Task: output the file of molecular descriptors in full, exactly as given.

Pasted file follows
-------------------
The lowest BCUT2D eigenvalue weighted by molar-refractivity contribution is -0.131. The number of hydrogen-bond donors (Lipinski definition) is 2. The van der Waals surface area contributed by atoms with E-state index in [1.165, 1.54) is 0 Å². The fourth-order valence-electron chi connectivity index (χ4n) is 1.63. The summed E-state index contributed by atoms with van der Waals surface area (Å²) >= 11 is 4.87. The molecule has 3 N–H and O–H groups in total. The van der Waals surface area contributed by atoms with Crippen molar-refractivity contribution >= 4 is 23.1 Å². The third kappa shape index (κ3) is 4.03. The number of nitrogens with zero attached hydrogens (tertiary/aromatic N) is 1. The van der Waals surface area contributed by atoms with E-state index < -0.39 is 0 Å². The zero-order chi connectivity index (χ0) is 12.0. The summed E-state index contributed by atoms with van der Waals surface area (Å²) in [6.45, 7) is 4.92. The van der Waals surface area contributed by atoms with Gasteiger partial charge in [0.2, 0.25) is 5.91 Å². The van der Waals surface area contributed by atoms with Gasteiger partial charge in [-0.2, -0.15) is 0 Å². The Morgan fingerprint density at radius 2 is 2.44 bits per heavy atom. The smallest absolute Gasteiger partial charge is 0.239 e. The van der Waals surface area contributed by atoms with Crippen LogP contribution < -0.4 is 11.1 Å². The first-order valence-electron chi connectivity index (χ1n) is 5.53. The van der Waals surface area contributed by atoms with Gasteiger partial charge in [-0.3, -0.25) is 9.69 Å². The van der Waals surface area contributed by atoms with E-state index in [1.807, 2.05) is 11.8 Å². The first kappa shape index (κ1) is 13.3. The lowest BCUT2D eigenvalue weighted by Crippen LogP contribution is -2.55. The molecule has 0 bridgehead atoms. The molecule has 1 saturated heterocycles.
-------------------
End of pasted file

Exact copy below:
The lowest BCUT2D eigenvalue weighted by molar-refractivity contribution is -0.131. The number of hydrogen-bond donors (Lipinski definition) is 2. The van der Waals surface area contributed by atoms with E-state index in [1.165, 1.54) is 0 Å². The fourth-order valence-electron chi connectivity index (χ4n) is 1.63. The summed E-state index contributed by atoms with van der Waals surface area (Å²) >= 11 is 4.87. The molecule has 3 N–H and O–H groups in total. The van der Waals surface area contributed by atoms with Crippen molar-refractivity contribution >= 4 is 23.1 Å². The third kappa shape index (κ3) is 4.03. The number of nitrogens with zero attached hydrogens (tertiary/aromatic N) is 1. The van der Waals surface area contributed by atoms with E-state index < -0.39 is 0 Å². The zero-order chi connectivity index (χ0) is 12.0. The summed E-state index contributed by atoms with van der Waals surface area (Å²) in [6.45, 7) is 4.92. The van der Waals surface area contributed by atoms with Gasteiger partial charge in [0.2, 0.25) is 5.91 Å². The van der Waals surface area contributed by atoms with Gasteiger partial charge in [-0.2, -0.15) is 0 Å². The Morgan fingerprint density at radius 2 is 2.44 bits per heavy atom. The smallest absolute Gasteiger partial charge is 0.239 e. The van der Waals surface area contributed by atoms with Crippen LogP contribution < -0.4 is 11.1 Å². The first-order valence-electron chi connectivity index (χ1n) is 5.53. The van der Waals surface area contributed by atoms with Gasteiger partial charge in [-0.3, -0.25) is 9.69 Å². The van der Waals surface area contributed by atoms with E-state index in [1.807, 2.05) is 11.8 Å². The first kappa shape index (κ1) is 13.3. The lowest BCUT2D eigenvalue weighted by Crippen LogP contribution is -2.55. The molecule has 0 bridgehead atoms. The molecule has 1 saturated heterocycles.